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Manteca power outrage

Rural residents upset about transmission line plans

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POSTED May 13, 2009 1:49 a.m.
A 30-acre almond orchard that has been home to five generations of the Freitas family faces the threat of being bisected literally by giant power transmission lines.

Not only would the towering power lines that look like robots in the horizon intrude on the almond blossoms on spring; building them would take a swath of up to 200 feet wide of prime land straight down the middle of the small farm that has been with the family since the early 1930s.

Don and Mary Freitas are not the only ones rising up in arms against the gigantic 600-mile project of the Transmission Agency of Northern California. Simply called the TANC Transmission Project or TTP, the proposal is to construct a nerve center of transmission lines stretching from Fremont up to north of Redding and Lassen County along the stretch of the Interstate 5 and Highway 99 corridors, and jogging east on the south side of the 120 Bypass in Manteca on its way to the foothills via San Joaquin and Stanislaus counties.

In fact, the map that shows the preliminary TTP routes being proposed shows the transmission lines marching up and down the entire south side of Fig Avenue which stretches from Union Road to Airport Way. This low-density area is home to several farming homes.

This segment of the route actually forks south of Wetherbee Lake, with the northern tine as the one running along Fig Avenue. The southern branch of this fork runs along the south side of the entire length of farm-rich Veritas Road until it meets up with the northern line near Highway 99 at Austin Road.

“They want to take 200 feet of our property right down the center of it,” said a furious Mary Freitas whose family farm is located at Veritas and Tinnin roads.

“For them to just say, ‘this is what we’re going to do, we’re taking your property,’ is kind of shocking. And the thing is, high voltage power lines going into your property lowers the value of your property. No one would want to live under power lines,” she said.

Another small-farm owner who lives not too far from the Freitas orchard is Mark Roiland. He fully agrees with Mary Freitas’ sentiments about the project’s impact on the value of their properties.

“My property here now is probably worth between $800,000 and $1 million because we have a big house, a six-car garage, a riding arena and horses with stalls. It’s got a lot of potential. They put that stuff (power lines) and I won’t be able to put this place away if I want to move,” said Roiland who, along with his wife, are hoping to augment their retirement pensions from the small income they generate from their 11-acre almond orchard.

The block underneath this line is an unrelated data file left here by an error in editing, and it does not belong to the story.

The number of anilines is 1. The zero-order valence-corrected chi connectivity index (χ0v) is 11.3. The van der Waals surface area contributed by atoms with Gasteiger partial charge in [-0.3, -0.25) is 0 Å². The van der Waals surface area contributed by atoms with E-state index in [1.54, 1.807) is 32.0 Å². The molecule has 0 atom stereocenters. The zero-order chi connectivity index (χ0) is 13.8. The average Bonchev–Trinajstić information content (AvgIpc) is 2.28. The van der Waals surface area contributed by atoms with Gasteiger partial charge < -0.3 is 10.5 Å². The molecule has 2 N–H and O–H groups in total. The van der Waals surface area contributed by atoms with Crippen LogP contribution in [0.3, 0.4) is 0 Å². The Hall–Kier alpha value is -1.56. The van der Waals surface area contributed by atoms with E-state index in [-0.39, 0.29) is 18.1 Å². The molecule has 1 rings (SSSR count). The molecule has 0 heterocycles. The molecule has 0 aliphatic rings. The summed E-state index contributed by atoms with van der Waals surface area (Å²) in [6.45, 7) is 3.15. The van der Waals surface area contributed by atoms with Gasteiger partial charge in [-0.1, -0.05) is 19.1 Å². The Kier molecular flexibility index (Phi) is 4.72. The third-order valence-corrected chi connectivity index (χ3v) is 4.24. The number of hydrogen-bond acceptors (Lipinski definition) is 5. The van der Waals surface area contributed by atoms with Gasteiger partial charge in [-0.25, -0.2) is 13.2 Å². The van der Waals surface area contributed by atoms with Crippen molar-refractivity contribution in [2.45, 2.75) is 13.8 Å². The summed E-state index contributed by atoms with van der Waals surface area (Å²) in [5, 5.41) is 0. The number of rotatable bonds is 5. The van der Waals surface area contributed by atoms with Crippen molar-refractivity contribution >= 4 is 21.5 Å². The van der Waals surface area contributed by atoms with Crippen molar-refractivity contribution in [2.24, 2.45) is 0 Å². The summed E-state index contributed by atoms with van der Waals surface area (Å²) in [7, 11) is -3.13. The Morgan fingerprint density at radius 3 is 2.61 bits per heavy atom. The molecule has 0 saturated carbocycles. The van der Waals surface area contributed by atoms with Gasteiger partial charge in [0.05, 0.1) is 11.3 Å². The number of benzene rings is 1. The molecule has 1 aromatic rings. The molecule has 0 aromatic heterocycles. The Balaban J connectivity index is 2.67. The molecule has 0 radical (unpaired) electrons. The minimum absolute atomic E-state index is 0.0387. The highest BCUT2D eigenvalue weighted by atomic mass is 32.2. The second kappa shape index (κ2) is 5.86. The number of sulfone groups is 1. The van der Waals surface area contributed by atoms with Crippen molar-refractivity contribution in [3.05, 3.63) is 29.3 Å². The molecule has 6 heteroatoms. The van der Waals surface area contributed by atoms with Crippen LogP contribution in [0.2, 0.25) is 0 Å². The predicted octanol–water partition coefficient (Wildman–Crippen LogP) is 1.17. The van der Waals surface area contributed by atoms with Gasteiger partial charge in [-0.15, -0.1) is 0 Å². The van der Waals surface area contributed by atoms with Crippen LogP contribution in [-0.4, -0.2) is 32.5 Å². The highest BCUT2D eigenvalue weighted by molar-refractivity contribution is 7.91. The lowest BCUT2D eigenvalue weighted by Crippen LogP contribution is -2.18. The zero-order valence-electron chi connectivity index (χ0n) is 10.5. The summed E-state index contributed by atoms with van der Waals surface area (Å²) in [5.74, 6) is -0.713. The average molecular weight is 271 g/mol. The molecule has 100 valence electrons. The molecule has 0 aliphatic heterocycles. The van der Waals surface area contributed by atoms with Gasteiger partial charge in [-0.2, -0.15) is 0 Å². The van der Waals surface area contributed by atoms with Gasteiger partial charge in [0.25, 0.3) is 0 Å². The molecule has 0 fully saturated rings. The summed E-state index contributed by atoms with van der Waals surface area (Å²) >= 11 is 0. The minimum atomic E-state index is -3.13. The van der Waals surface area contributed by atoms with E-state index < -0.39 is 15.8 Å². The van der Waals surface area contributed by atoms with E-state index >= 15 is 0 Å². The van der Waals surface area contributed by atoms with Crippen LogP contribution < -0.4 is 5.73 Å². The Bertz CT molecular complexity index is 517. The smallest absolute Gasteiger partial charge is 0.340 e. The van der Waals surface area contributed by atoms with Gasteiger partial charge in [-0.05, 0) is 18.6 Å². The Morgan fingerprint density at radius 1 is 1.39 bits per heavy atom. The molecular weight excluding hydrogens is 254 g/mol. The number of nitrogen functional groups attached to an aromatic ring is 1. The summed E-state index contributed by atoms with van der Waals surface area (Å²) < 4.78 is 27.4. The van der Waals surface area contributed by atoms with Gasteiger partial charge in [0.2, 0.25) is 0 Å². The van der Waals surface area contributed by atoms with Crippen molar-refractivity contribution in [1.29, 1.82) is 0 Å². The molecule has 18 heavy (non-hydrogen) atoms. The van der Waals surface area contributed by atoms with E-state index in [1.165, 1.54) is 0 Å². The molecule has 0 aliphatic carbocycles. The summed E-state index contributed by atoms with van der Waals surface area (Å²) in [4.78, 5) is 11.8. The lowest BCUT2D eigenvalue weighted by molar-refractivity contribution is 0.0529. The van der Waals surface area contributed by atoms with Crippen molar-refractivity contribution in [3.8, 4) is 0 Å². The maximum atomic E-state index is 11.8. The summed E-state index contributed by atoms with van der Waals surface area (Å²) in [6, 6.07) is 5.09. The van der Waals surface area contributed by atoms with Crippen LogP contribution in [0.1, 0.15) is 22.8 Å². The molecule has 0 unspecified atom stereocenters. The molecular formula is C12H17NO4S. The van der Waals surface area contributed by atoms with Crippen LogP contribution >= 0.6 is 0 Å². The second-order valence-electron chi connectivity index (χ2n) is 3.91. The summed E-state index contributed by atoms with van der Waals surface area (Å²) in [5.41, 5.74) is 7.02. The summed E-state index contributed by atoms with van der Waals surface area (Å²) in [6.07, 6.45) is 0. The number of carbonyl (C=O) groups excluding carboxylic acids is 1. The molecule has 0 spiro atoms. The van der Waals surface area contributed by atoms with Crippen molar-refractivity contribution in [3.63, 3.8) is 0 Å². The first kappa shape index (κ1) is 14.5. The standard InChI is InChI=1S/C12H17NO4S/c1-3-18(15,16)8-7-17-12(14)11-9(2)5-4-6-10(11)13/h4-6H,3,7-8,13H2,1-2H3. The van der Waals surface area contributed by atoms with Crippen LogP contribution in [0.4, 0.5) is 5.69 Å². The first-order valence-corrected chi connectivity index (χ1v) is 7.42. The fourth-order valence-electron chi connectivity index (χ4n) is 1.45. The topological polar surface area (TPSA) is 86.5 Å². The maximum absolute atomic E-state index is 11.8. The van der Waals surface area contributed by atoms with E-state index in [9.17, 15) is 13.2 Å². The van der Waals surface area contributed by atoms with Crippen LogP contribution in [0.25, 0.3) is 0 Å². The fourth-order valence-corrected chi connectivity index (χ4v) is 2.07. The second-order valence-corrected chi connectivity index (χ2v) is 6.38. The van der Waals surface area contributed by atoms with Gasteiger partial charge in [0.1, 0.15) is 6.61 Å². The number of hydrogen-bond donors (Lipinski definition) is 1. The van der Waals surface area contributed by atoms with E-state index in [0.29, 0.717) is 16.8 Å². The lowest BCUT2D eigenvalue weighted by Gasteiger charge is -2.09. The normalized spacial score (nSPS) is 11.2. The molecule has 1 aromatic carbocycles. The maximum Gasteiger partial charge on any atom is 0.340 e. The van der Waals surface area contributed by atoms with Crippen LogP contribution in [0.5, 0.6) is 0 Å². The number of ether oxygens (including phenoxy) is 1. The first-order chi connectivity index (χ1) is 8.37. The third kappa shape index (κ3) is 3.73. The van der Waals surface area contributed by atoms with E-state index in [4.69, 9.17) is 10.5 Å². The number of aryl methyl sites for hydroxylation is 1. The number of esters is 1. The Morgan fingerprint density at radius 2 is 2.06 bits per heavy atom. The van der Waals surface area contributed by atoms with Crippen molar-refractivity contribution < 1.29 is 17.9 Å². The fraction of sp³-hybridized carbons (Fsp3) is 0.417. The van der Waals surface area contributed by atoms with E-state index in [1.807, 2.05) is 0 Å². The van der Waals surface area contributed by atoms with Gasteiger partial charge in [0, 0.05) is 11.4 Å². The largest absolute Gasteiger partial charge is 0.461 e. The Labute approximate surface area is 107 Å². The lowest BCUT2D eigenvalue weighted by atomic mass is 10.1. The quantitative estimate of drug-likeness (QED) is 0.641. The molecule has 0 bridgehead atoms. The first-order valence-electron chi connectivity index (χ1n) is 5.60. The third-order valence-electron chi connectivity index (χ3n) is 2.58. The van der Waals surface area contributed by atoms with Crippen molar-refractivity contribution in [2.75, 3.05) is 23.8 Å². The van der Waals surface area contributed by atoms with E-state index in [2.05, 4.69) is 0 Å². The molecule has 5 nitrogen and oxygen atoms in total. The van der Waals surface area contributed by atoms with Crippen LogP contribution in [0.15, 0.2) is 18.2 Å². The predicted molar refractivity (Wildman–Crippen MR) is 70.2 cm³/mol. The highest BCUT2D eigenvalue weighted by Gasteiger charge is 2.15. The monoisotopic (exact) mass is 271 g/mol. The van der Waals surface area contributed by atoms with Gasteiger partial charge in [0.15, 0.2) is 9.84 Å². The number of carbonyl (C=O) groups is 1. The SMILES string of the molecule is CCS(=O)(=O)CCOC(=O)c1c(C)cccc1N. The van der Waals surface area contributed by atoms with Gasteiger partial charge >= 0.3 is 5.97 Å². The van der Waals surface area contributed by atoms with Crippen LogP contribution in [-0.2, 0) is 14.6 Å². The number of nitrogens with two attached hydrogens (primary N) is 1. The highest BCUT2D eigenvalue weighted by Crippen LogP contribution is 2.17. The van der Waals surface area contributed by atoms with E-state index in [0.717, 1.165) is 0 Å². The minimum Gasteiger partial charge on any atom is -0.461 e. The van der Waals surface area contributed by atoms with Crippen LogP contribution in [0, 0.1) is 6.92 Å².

But, he said, just three or four of those “gigantic towers will take up my whole property; they might as well take it away.”

He said his next-door neighbors who farm a 19-acre almond orchard are also concerned because the husband does not have a pension and, like Roiland, are relying on their almond crop income to live by.

“That (project) is going to kill our entire crop because they are going to use our entire ground,” Roiland said.

He said they are also concerned about what impacts these high-voltage power lines will have on the health of residents who live near them.

Meeting on project in Tracy Thursday
“Both my wife and I have had cancer, so this is adding more stress in our life. If you’re living near these high-tension wires 24/7, you’re affected constantly by those things,” Roiland said.

Ironically, he said, “Of all the millions and millions of acres in California, you (referring to TANC) are going through my 11 acres? This is insane. What are the odds of that happening?  It’s like winning the lottery. It’s unbelievable.”

What’s making the property owners like the Freitas and Roiland families hopping mad even more is the fact the notice that they received in the mail late last week was only the extension of what they understood to be a period in which TANC was supposed to collect input from affected property owners in conformity with government mandates for projects like the TTP.

“We never got any notice at all. We didn’t even hear anything about it until we got this one in the mail. I received mine on Friday,” Roiland said.

The notice on TANC’s web site states: “The Transmission Agency of Northern  California and Western Area Power Administration have heard your requests for more time to submit scoping comments on the preliminary proposed TTP study areas. As a result, we have chosen to formally extend the public comment period for the TTP Environmental Impact Report/Environmental Impact Statement (EIR/EIS) scoping process by an additional 31 days.”

The web site goes on to say that comments are now accepted through May 31.

The notice stated that these comments must be submitted in writing to Mr. David young, NEPA Document Manager, Western Area Power Administration, Sierra Nevada Region, 114 Parkshore Drive, Folsom, CA 95630. They may also be faxed to 916-353-4772, or e-mailed to TTPEIS@wapa.gov no later than May 31, 2009.

Concerned property owners who would like to know more about this project and what they can do about it are also invited to attend an informational meeting Thursday, May 14, at 9:30 a.m. at Old River Golf Course, McArthur Boulevard at Highway 205 in Tracy. This meeting is being held in conjunction with the Farm Bureau, which may be contacted at (209) 931-4931 for more details.
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